Eat cake: Editorial on Modi govt's culture of denial
Politics, the cynic says, is the high art of evasion. Admittedly, some regimes and their leaders are more skilled in dodging issues of public interest than others. The Union finance minister’s remarks on rising prices are a case in point. The Opposition had been demanding a discussion on escalating prices, an issue on which the Centre, it alleged, was dragging its feet. Finally, when Nirmala Sitharaman spoke, she flattered to deceive with a speech that was remarkably shorn of a concrete vision to contain either inflation or the price pinch. Ms Sitharaman cited international events — the pandemic and the Russia-Ukraine conflict — as causal factors for the spike, something that is not exactly a secret. On the insensitive move to raise the goods and services tax on some food items — a measure that has increased the price burden on the consumer — she resorted to finger-pointing. Ms Sitharaman said that Opposition-ruled states were on the same page on the matter even though Maharashtra — it was yet to be gobbled up by the Bharatiya Janata Party — and Bengal had voiced their differences with the decision of the GST Council. Astoundingly, one BJP leader has denied that essential commodities are too hot to touch; there is also an orchestrated chorus to thank the prime minister for filling the plates of the poor with free meals. Shockingly, there was little in Ms Sitharaman’s speech on policy intervention to tackle rising unemployment, a debilitated informal sector, soaring price of crude and cooking gas, dented consumer sentiments — each of which has been borne out by numerous surveys.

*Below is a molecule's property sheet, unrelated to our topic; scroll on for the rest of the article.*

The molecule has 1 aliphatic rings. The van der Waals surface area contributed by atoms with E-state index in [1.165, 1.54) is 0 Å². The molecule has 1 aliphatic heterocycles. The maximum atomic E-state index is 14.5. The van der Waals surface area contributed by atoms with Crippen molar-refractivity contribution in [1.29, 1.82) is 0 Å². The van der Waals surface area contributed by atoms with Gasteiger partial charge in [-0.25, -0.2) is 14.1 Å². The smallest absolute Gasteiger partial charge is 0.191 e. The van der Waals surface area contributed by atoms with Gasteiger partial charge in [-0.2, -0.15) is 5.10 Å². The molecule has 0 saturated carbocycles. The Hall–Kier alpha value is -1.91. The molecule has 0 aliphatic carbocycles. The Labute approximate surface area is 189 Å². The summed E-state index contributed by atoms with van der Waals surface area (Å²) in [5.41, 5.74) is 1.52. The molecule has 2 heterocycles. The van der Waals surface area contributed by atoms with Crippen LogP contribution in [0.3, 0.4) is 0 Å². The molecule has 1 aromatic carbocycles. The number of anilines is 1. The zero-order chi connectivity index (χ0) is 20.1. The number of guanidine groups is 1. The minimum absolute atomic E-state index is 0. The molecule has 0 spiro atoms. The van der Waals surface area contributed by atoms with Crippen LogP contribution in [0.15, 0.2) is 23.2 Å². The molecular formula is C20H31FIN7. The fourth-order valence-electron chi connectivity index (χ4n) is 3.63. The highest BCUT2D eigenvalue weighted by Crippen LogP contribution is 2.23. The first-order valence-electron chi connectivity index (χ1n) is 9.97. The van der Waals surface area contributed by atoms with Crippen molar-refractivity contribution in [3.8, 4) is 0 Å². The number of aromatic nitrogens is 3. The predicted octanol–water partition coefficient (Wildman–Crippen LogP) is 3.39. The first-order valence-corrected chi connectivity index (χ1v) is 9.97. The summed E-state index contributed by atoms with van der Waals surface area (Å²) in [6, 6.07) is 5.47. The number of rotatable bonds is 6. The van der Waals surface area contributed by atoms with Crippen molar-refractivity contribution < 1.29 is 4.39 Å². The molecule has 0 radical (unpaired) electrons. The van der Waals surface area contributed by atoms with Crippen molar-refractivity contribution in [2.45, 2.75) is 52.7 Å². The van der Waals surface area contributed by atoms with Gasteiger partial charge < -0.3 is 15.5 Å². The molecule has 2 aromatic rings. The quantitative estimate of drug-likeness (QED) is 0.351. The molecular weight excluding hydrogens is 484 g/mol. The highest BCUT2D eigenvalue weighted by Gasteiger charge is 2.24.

This culture of stout denial has been a central facet of the Narendra Modi government. Instead of owning up to its policy failures or inviting an honest, cross-party deliberation on public welfare, this government resorts to aggressive rhetoric and faux nationalism. Among other things, Ms Sitharaman asked the Lok Sabha to be proud of the nation. Every Indian is. But can they freely say the same thing about the government? Eight years of Mr Modi’s style of governance should make it clear to the Opposition that the Parliament is no longer the chamber from which it can derive confessions or concessions from a bullish dispensation. It should now focus on the street. Scorching prices of essentials have traditionally been an effective weapon to mobilise the masses. The Opposition should rediscover the way to hone it. That is the only way to make a tone-deaf government listen to the people.